News / Middle East

Turkey Playing Increasing Role in Iraq

Turkish soldiers in armored vehicles patrol in Sirnak province on the Turkish-Iraqi border, October 21, 2011.
Turkish soldiers in armored vehicles patrol in Sirnak province on the Turkish-Iraqi border, October 21, 2011.


Dorian Jones

The U.S. secretary of defense is visiting NATO ally Turkey. He arrived in the Turkish capital, Ankara, after attending a withdrawal ceremony Thursday in Bagdad of American troops all of whom are due to leave by the end of the month. With the U.S. withdrawal, Turkey is now being seen by Washington as playing a potential key role in Iraq.

U.S. Defense Secretary Leon Panetta is spending two days in Turkey meeting the country's political leadership, with Iraq expected to be a key topic on the agenda.

The NATO allies are already increasingly cooperating in the region.

Last month, the U.S. transferred drones from Iraq to the Turkish airbase of Incirlik close to the Iraqi border.

International relations expert Soli Ozel of Kadir Has University says with U.S. forces pulling out of Iraq at the end of the month, that cooperation will only deepen.

"I suppose many more drones, flying over Iraq in order to continue to monitoring things," said Ozel.  "And I guess they want Incirlik to be open, more open, to American use as well. Politically, they would want Turkey to make sure that things never get of hand between Kurds and Arabs. And in [a] way maintaining the autonomy or viability of the Kurdistan regional government territory."

The semi-autonomous Iraqi Kurdish region, which borders Turkey, is, according to observers, strategically important to Washington.

Last month, Turkish Foreign Ministry spokesman Selcuk Unal said Washington has proposed to take over the influential role of training Iraqi military personal, now that U.S. troops are pulling out.

"We have been contributing in training military elements in Iraq within the framework of NATO," said Unal.  "This issue has come up to the agenda, and of course, we will be considering it.

Such a move is seen as strengthening Turkey's influence in greater Iraq and countering what observers say is expected growing Iranian influence with the withdrawal of U.S. forces.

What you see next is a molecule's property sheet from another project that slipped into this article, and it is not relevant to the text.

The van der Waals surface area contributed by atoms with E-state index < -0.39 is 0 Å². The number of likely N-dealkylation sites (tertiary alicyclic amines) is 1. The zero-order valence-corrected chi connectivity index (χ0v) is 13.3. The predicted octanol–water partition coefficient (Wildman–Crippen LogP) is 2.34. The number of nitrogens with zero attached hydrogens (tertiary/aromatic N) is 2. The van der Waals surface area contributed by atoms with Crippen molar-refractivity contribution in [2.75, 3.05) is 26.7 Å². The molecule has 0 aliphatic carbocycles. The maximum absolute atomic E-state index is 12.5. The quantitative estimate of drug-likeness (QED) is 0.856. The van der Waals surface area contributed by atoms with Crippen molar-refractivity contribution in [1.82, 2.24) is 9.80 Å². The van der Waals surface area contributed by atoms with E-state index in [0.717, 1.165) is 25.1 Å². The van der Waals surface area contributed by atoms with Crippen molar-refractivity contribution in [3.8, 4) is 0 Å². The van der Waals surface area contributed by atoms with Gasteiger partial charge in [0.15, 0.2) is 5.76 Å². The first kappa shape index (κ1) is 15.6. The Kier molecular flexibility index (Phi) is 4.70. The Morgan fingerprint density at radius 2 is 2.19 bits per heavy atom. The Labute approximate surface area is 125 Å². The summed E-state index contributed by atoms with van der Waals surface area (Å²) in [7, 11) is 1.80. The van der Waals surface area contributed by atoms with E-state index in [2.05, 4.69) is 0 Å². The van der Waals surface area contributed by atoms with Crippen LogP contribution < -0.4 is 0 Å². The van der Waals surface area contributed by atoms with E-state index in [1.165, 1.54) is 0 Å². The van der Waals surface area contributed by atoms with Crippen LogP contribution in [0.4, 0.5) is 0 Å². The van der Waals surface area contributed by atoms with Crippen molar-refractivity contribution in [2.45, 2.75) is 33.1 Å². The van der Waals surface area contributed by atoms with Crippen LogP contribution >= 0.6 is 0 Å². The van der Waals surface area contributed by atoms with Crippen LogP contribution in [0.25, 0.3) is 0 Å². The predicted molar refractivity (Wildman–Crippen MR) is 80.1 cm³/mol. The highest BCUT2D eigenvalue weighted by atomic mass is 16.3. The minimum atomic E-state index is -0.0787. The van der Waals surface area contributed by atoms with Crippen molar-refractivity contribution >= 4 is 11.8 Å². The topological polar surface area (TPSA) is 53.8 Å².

Diplomatic columnist Semih Idiz for the Turkish daily Milliyet says Ankara shares Washington's concerns about growing Iranian influence in Iraq.

"The increase of the Iranian through Shia elements in Iraq, that is what Turkey will be worried about," added Idiz.  "And with Turkey there is a political competition going on for influence between Iran and Turkey."

Ankara has in the past few years been seeking to extend its political influence in Iraq. It reportedly backed a coalition of Sunni and secular groups led by Ayad Allawi in Iraq's general election last year, against the incumbent Prime Minister Nouri al-Maliki, who is seen as being close to Tehran.

But international relations expert Soli Ozel says while Ankara may be willing to challenge Iranian influence, there is already growing irritation in Baghdad towards Ankara.

"It will want to play a role, but just last week, Maliki was rather curt about Turkey and what Turkey was trying to do," noted Ozel.  "So relations may not be that great. And that is not a surprise since Turkey did not want Maliki to be prime minister."

Any attempt by Ankara to challenge Iranian influence in Iraq will likely strain relations with Tehran. Those relations are already under pressure over Ankara's support for the opposition against Tehran's key ally, Syrian President Bashar al-Assad.  

Murat Bilhan, former senior Turkish diplomat and professor of international relations at Kultur University, says Iraq is part of a wider trend driving apart the once close allies.

"They have diverged, that is a fact," said Bilhan.  "It's a rival anyway - rival in central Asia, the Persian Gulf, Syria and the whole region."

That prospect, observers say, will be undoubtedly welcomed by Washington. The expected growing cooperation between Ankara and Washington on Iraq, they say, will only strengthen bilateral relations, which will only add to Tehran's angst.

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